University education should foster love for learning. In the "Idea of a University," Newman defended the notion that knowledge is an important good in itself. The knowledge of philosophical truths and history are a great good even when there are no immediate applications. Without ignoring that society needs people trained in professions and practical skills, universities must maintain an ideal of learning that fosters knowledge for the sake of knowledge. Otherwise the notion of God, the person, good and evil, truth and beauty are impoverished and sacrificed to expediency and material outcomes.

To advance this end, Newman would propose that Catholic schools should have obligatory courses in Western civilization and thought, which in the past were common in the curricula of universities. Secular universities such as Princeton and Columbia offer survey courses in Western civilization as electives. In these courses students can become familiar with key ideas in history, philosophy, literature and political science. So many students graduate from Catholic universities ignorant of basic knowledge of the lights and shadows of Western civilization and the Catholic contribution to thought. Newman resisted the trend in the England of his time to neglect studies in the liberal arts and moral philosophy.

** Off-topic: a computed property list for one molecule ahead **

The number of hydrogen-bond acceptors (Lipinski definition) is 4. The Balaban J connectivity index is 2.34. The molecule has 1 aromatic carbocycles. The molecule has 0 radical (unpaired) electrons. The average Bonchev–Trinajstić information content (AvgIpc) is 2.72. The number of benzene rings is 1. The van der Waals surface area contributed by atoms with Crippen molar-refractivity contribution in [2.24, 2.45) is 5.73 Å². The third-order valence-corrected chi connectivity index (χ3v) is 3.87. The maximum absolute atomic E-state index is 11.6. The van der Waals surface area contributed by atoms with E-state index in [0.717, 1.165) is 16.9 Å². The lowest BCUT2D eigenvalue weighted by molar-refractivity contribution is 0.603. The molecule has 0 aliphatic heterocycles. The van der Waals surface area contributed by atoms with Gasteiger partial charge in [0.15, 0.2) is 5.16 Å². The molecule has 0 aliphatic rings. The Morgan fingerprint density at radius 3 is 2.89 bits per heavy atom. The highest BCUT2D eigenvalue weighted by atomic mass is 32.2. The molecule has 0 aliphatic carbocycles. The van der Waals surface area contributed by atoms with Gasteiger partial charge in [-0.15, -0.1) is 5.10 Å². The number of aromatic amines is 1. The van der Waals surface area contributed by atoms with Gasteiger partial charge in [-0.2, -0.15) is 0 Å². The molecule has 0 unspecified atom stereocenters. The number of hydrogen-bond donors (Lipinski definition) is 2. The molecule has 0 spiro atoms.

As a keen observer of human nature, Newman argued against the idea that material sciences make men moral: By itself knowledge does not make people good. This is the province of moral virtue: "Quarry the granite rock with razors, or moor the vessel with a thread of silk; then may you hope with such keen and delicate instruments as human knowledge and human reason to contend against those giants, the passion and the pride of man."[3]